Tuesday, September 15, 2015

Quiddity, or the Face of Man; Image and Likeness: Univocity

In these few remarks I return to a more preliminary and provisional posture (certainly more than in "Marion, Kant, Keller...").

In his fascinating chapter (I) on the "Face of Man" (CN 8ff.), several issues seem to coalesce. The very dignity of the human creature is threatened by the seemingly benign query, 'What is Man?' The question brings 'man' onto his knees of objectness. "The inaccessibility of man to himself" begs the question of the "object" (19). The very 'what-ness' or quiddity of the human person opens upon the aporia of her image and likeness of God.

It may not be then that Marion has introduced a self-serving paradox of univocity and the impossibility of univocity. When it comes to the human being and God the univocity of love and incomprehensibility are exceptions that prove the rule of analogical imagination. "Man remains unimaginable, since he is found formed in the image of the One who admits none and, rightfully, resembles nothing, since he resembles only the One that incomprehensibility properly characterizes" (43).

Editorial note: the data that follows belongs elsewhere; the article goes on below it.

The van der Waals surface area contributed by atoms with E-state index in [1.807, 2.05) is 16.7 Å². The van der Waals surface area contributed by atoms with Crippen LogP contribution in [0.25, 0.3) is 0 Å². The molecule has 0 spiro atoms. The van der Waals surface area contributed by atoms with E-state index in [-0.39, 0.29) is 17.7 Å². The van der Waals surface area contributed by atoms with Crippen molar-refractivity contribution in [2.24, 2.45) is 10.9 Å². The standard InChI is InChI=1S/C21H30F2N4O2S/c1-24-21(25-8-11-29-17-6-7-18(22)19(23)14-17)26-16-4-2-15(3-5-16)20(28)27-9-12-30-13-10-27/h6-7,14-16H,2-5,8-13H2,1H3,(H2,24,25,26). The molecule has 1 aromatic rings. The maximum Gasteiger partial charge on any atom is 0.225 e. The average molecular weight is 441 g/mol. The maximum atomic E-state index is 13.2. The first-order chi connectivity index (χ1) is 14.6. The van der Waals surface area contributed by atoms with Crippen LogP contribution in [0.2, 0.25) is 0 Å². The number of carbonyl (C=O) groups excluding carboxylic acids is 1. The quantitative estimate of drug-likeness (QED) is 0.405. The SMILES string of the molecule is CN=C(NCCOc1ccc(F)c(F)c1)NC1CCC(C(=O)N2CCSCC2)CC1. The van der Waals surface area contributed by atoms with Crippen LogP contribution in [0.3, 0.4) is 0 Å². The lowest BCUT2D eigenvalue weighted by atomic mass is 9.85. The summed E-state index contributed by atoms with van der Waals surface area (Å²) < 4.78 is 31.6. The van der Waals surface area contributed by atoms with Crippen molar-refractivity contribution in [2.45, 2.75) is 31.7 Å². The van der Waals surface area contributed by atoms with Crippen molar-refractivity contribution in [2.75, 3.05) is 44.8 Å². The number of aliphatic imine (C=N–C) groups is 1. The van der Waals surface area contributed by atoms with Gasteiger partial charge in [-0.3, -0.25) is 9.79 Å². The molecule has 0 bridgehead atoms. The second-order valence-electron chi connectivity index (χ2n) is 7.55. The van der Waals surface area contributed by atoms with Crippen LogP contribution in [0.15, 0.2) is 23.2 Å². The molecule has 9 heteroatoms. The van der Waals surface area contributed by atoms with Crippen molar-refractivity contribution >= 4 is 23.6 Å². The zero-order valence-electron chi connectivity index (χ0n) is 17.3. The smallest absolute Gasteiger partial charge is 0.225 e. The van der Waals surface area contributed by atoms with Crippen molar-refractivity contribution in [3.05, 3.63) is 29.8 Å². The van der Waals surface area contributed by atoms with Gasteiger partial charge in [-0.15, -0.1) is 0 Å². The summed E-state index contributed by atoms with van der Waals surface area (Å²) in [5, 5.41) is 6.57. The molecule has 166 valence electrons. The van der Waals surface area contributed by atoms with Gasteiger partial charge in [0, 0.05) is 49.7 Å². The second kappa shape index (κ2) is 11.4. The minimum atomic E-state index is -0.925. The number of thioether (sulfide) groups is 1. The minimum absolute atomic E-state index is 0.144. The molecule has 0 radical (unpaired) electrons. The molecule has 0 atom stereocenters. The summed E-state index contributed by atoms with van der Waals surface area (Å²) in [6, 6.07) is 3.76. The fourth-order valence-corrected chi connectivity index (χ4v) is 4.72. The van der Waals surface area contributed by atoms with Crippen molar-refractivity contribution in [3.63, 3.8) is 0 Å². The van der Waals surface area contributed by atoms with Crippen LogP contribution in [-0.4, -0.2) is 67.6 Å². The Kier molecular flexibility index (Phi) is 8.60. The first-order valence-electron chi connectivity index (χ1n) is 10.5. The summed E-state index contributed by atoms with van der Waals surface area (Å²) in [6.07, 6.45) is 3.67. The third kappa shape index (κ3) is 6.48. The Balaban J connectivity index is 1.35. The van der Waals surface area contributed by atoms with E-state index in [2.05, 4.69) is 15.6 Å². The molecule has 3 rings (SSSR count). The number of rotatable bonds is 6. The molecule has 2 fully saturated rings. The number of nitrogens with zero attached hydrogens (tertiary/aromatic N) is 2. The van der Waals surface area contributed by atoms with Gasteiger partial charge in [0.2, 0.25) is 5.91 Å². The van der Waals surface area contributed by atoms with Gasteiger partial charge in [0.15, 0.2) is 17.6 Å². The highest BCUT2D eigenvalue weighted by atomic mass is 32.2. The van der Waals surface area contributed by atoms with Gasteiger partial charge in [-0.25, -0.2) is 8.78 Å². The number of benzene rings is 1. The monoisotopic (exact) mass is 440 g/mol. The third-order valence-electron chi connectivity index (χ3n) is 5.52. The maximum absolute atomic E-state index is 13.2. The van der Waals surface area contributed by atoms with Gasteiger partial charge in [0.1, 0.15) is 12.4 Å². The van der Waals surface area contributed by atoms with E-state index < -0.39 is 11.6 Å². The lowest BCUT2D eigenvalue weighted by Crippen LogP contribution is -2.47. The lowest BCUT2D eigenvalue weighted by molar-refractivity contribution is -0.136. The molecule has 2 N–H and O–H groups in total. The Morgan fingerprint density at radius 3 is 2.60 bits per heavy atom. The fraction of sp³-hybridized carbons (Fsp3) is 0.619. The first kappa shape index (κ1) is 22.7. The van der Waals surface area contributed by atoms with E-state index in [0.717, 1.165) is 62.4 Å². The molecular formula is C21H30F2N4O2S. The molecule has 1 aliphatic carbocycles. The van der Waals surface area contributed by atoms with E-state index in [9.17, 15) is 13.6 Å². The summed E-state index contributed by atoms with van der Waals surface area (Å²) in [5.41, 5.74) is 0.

That formulation is both a biblical and anthropological point of departure for both theology and phenomenology. Perhaps better: can Rahner's anthropological theology ever begin here? If so, it must begin in the saturated phenomenon of the Christ-event, and then 'lead back' to Genesis.

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